Mary-Charlotte Domandi

Mary-Charlotte Domandi  is the award-winning producer and host of the Santa Fe Radio Café on KSFR 101.FM.  A graduate of Yale University and St. John’s College, she interviews people on topics ranging from literature and the arts to politics, science, and environmental issues—all from a corner table at the Santa Fe Baking Company.  A student of Cuban social and folkloric music and dance, Domandi is also a Latin music D.J.

Ways to Connect

If you’ve never witnessed Zuleikha the Story Dancer and her annual Rumi concert, then mark your calendar for this coming Saturday at the Lensic theatre. Recently Mary Charlotte spoke with Zuleikha on the Radio Café about the concert and the experience of dancing to some of the world's best- and longest-loved poetry. This year, Zuleikha also discussed her international work addressing the trauma of criminals, survivors of domestic abuse and human trafficking, and sex workers.


Renowned feminist author Katha Pollitt comes to Santa Fe this Saturday for a presentation on her new book, PRO: Reclaiming Abortion Rights. PRO tackles the way that our society talks about and thinks about abortion, birth control, and sexuality. As Pollitt told Mary-Charlotte Domandi on a recent edition of the Santa Fe Radio Cafe, even 40 years after Roe vs. Wade, our feelings about abortion speak to the unattainable standards to which we hold each other when it comes to sex.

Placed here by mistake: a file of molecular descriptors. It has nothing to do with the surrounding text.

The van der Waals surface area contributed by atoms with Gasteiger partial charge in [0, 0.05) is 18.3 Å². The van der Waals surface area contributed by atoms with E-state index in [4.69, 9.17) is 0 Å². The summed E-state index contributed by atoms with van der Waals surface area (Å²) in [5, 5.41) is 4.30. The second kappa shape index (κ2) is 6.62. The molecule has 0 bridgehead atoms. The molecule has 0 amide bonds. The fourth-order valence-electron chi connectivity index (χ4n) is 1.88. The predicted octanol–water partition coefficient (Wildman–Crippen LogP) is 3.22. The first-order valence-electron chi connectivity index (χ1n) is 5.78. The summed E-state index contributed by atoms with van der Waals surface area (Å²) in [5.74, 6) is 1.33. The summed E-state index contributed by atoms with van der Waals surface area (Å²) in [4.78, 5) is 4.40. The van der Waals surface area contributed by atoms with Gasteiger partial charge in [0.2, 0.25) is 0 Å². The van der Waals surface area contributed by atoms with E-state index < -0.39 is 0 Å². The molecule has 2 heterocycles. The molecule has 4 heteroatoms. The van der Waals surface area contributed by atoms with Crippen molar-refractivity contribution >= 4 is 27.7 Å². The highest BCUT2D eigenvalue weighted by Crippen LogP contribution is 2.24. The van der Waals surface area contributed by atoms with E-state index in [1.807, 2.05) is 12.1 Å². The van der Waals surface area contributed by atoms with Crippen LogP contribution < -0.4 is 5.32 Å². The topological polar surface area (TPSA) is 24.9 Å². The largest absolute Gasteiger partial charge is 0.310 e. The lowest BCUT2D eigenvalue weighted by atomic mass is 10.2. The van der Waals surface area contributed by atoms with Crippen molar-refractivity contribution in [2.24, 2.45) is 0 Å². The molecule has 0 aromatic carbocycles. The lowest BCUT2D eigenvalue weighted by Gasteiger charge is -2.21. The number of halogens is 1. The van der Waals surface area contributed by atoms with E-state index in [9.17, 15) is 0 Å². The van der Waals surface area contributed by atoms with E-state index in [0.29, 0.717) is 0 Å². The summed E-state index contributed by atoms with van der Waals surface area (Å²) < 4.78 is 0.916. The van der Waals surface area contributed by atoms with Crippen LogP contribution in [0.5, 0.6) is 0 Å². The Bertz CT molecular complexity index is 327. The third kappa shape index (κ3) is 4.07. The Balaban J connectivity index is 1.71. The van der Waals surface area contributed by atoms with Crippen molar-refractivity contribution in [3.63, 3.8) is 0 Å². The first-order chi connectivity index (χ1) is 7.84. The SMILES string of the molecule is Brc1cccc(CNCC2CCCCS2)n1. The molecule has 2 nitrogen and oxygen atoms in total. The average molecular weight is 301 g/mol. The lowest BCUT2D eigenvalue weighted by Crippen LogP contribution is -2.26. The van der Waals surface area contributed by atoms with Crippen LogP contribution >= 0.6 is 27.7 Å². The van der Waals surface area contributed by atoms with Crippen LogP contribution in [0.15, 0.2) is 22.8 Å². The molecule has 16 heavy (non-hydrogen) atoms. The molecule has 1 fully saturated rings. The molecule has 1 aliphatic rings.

There will be a "Stand for Wolves Rally" at Santa Fe Community College tomorrow morning starting at 8am in the Jemez Room. The rally immediately precedes a State Game Commission hearing, which starts at 8:30 a.m.  For more information about Thursday's rally and hearing, visit That's mexicanwolves.o-r-g. KSFR will be there as Commissioners enter the hearing and we’ll bring you reports At Noon. You can hear Mary Charlotte’s full interview at

In recent months, a national conversation has been brewing over the unequal treatment people of color receive in America's criminal justice system. According to the national organization Prison Policy Initiative, about nine-percent of all black men in their late 20s are in prison in the United States, and four percent of Latino men of the same age are incarcerated. The rate is just seven-tenths of one-percent for white men. Many of the crimes for which men of color are arrested involve drug abuse or addiction.